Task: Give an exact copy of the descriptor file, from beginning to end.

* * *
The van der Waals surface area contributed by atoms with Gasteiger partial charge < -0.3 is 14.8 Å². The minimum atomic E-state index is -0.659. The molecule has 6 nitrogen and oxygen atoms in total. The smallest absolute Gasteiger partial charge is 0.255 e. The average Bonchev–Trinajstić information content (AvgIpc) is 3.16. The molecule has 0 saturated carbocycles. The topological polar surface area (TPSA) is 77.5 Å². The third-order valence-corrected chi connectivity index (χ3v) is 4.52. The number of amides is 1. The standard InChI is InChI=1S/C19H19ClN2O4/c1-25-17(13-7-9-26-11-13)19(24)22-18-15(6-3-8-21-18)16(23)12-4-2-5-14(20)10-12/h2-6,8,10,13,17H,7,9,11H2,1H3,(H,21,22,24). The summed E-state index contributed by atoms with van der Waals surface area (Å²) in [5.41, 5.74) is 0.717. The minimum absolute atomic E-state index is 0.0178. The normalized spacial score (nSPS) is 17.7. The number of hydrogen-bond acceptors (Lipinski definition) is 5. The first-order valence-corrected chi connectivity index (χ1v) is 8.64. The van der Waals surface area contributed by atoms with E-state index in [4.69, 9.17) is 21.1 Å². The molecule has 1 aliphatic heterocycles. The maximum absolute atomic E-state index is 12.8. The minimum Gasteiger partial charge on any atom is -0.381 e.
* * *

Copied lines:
The van der Waals surface area contributed by atoms with Gasteiger partial charge < -0.3 is 14.8 Å². The minimum atomic E-state index is -0.659. The molecule has 6 nitrogen and oxygen atoms in total. The smallest absolute Gasteiger partial charge is 0.255 e. The average Bonchev–Trinajstić information content (AvgIpc) is 3.16. The molecule has 0 saturated carbocycles. The topological polar surface area (TPSA) is 77.5 Å². The third-order valence-corrected chi connectivity index (χ3v) is 4.52. The number of amides is 1. The standard InChI is InChI=1S/C19H19ClN2O4/c1-25-17(13-7-9-26-11-13)19(24)22-18-15(6-3-8-21-18)16(23)12-4-2-5-14(20)10-12/h2-6,8,10,13,17H,7,9,11H2,1H3,(H,21,22,24). The summed E-state index contributed by atoms with van der Waals surface area (Å²) in [5.41, 5.74) is 0.717. The minimum absolute atomic E-state index is 0.0178. The normalized spacial score (nSPS) is 17.7. The number of hydrogen-bond acceptors (Lipinski definition) is 5. The first-order valence-corrected chi connectivity index (χ1v) is 8.64. The van der Waals surface area contributed by atoms with E-state index in [4.69, 9.17) is 21.1 Å². The molecule has 1 aliphatic heterocycles. The maximum absolute atomic E-state index is 12.8. The minimum Gasteiger partial charge on any atom is -0.381 e.